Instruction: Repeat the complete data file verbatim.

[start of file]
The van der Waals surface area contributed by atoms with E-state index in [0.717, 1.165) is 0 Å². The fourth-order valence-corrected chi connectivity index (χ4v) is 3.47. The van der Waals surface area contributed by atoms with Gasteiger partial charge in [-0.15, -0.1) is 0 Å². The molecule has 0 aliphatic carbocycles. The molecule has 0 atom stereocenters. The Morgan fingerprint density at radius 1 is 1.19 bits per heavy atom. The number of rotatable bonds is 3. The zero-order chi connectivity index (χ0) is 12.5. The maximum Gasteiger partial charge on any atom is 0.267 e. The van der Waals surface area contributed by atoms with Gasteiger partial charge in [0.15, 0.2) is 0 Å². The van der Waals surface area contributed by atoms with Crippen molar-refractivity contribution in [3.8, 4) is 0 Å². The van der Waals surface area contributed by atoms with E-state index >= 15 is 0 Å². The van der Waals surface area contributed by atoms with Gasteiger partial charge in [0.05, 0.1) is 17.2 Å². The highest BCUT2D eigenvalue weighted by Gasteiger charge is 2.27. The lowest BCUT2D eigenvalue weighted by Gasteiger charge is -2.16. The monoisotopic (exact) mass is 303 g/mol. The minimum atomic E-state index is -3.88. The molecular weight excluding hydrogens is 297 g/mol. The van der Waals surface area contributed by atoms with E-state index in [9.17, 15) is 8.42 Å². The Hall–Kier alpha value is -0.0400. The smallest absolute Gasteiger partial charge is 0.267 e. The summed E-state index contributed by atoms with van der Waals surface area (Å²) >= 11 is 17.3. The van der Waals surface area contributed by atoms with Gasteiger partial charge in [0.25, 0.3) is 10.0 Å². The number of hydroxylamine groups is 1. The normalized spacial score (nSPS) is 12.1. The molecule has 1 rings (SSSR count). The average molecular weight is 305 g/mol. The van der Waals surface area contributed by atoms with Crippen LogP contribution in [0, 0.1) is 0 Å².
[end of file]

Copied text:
The van der Waals surface area contributed by atoms with E-state index in [0.717, 1.165) is 0 Å². The fourth-order valence-corrected chi connectivity index (χ4v) is 3.47. The van der Waals surface area contributed by atoms with Gasteiger partial charge in [-0.15, -0.1) is 0 Å². The molecule has 0 aliphatic carbocycles. The molecule has 0 atom stereocenters. The Morgan fingerprint density at radius 1 is 1.19 bits per heavy atom. The number of rotatable bonds is 3. The zero-order chi connectivity index (χ0) is 12.5. The maximum Gasteiger partial charge on any atom is 0.267 e. The van der Waals surface area contributed by atoms with Gasteiger partial charge in [0.15, 0.2) is 0 Å². The van der Waals surface area contributed by atoms with Crippen molar-refractivity contribution in [3.8, 4) is 0 Å². The van der Waals surface area contributed by atoms with E-state index >= 15 is 0 Å². The van der Waals surface area contributed by atoms with Gasteiger partial charge in [0.05, 0.1) is 17.2 Å². The highest BCUT2D eigenvalue weighted by Gasteiger charge is 2.27. The lowest BCUT2D eigenvalue weighted by Gasteiger charge is -2.16. The monoisotopic (exact) mass is 303 g/mol. The minimum atomic E-state index is -3.88. The molecular weight excluding hydrogens is 297 g/mol. The van der Waals surface area contributed by atoms with E-state index in [9.17, 15) is 8.42 Å². The Hall–Kier alpha value is -0.0400. The smallest absolute Gasteiger partial charge is 0.267 e. The summed E-state index contributed by atoms with van der Waals surface area (Å²) >= 11 is 17.3. The van der Waals surface area contributed by atoms with Gasteiger partial charge in [0.25, 0.3) is 10.0 Å². The number of hydroxylamine groups is 1. The normalized spacial score (nSPS) is 12.1. The molecule has 1 rings (SSSR count). The average molecular weight is 305 g/mol. The van der Waals surface area contributed by atoms with Crippen LogP contribution in [0, 0.1) is 0 Å².